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The state of Bremen has lifted the ban on opening museums imposed in the wake of the Coronavirus crisis. From Thursday, May 7th, the German Maritime Museum / Leibniz Institute of Maritime History (DSM) will therefore gradually open to the public and would like to contribute to mitigating the social consequences of the pandemic with its educational and leisure facilities.
"In these challenging times, we would like to help ensure that cultural life in Bremerhaven regains its diversity," says Prof. Dr. Sunhild Kleingärtner, Managing Director of the German Maritime Museum. "As a public cultural institution, it is important for us to assume social responsibility, especially in these times, and to fulfil our educational mission as one of eight Leibniz Association research museums in Germany - of course always in compliance with hygiene regulations," says Kleingärtner. "We want to reach people who long for variety and new impulses. With the reopening of our museum, we would like to support in particular families with children in Bremerhaven and the region who suffer from corona-related restrictions on schooling and childcare. We would like to support them in their leisure activities and homeschooling".
The opening of the museum will take place gradually. After the cog hall can be visited again on Thursday, May 7th, the ships in the outside area will be accessible again from Saturday, May 9th. Finally, on Monday, 11 May, the Bangert Building will open its doors, which houses the special exhibitions "SEA CHANGES - World and Sea in Transition" and "360° POLARSTERN - A Virtual Research Expedition". The museum is open daily from 10 to 18 o'clock.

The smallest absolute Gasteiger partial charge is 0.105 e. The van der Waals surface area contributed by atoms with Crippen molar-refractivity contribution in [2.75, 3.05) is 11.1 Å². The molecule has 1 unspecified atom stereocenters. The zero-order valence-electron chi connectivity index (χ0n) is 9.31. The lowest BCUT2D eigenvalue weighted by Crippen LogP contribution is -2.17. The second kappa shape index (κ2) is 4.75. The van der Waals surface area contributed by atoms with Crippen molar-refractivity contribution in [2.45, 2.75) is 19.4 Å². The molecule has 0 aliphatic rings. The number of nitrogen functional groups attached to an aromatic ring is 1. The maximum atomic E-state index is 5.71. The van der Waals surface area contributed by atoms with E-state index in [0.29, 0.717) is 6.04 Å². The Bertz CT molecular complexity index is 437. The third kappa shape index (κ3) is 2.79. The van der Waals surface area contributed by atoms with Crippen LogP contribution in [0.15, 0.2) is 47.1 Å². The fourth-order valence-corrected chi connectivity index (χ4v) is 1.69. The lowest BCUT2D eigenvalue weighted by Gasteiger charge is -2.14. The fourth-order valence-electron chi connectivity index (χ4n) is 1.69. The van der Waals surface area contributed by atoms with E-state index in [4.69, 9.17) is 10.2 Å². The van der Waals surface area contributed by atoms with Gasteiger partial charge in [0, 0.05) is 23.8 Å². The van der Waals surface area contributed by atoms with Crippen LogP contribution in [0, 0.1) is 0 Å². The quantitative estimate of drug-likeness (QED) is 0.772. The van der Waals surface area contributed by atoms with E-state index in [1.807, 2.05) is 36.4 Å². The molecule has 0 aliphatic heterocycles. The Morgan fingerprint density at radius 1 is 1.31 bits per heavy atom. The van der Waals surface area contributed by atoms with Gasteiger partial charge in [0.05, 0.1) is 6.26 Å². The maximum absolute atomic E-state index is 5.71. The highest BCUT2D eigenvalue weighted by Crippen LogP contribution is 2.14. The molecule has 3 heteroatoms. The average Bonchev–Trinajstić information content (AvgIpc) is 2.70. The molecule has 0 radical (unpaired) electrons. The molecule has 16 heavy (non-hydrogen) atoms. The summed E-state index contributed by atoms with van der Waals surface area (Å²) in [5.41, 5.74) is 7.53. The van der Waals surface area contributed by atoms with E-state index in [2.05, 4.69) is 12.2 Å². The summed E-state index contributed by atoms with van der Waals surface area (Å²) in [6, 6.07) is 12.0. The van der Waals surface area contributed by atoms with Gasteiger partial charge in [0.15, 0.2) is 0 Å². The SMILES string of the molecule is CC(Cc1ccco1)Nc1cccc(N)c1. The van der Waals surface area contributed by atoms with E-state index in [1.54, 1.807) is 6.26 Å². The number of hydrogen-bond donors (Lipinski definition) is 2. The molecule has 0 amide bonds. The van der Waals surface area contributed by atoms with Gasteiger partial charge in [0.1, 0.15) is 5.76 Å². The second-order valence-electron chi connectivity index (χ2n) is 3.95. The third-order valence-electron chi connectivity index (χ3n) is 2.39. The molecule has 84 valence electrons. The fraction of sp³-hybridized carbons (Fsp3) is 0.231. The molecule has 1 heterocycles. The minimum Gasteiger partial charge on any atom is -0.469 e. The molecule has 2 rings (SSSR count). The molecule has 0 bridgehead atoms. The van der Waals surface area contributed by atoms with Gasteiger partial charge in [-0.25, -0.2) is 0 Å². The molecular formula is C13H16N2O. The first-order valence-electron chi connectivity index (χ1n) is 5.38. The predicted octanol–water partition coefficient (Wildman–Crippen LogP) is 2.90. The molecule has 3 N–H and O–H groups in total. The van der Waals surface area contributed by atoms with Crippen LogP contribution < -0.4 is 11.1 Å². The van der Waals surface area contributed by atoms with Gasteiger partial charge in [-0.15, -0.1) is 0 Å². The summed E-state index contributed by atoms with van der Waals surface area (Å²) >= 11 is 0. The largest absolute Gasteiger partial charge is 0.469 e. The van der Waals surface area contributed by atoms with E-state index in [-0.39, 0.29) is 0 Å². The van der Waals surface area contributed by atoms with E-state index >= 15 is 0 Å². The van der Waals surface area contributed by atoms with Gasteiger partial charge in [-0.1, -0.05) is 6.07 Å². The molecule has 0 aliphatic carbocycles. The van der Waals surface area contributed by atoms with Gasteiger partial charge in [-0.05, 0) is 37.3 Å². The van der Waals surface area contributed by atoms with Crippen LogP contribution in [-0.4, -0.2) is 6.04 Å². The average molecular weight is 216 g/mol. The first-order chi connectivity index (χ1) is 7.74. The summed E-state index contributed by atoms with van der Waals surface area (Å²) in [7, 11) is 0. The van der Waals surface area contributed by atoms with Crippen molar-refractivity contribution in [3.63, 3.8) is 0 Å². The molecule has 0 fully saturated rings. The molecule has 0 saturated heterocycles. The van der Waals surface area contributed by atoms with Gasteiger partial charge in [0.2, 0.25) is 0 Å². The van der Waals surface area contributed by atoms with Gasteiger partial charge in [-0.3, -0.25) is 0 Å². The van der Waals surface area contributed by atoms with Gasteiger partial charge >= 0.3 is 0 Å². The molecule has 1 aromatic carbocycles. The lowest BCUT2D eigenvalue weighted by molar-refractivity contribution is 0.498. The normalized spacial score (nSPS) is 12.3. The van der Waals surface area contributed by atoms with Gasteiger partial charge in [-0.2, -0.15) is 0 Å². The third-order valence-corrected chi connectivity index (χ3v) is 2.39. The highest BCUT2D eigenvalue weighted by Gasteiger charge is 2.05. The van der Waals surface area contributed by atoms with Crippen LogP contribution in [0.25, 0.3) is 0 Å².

Children and families can obtain various age-appropriate rally bows at the entrance, with which they can explore the "Bremer Kogge" of 1380 or the ships in the museum harbour. Material for a GPS tour through the museum harbour can also be borrowed at the ticket offices. Cooperation with schools is also possible. By arrangement, the German Maritime Museum offers learning materials with which pupils can explore the museum ships alone, in pairs or with their parents, for example, and answer questions.
The German Maritime Museum will not accept fixed admission fees in the coming weeks. "We are aware that many people in the Corona crisis have to struggle with severe financial losses", says Kleingärtner. "Many employees are on short-time work, self-employed people are breaking off orders, others have lost their jobs. "We do not want people to forego a visit to a museum because of personal financial setbacks. That is why we are not charging a fixed admission price up to and including 24 June. Instead, we are putting up boxes and asking everyone who is able to support our museum work with a contribution at their own discretion."
The reopening will be carried out under strict rules of hygiene and contact, in order to protect both guests and staff of the museum. Among other things, there will be distance markings, transparent hygiene barriers at the cash desks, disinfection facilities at the entrances as well as at the listening stations and a pre-designed circular route. As with public transport and shopping, it is compulsory to wear a mouth and nose protector when visiting the museum. The virtual reality glasses in the Polarstern exhibition cannot be used for reasons of preventive health protection. However, museum guests can access the 360° videos via QR codes and watch them on their own smartphones.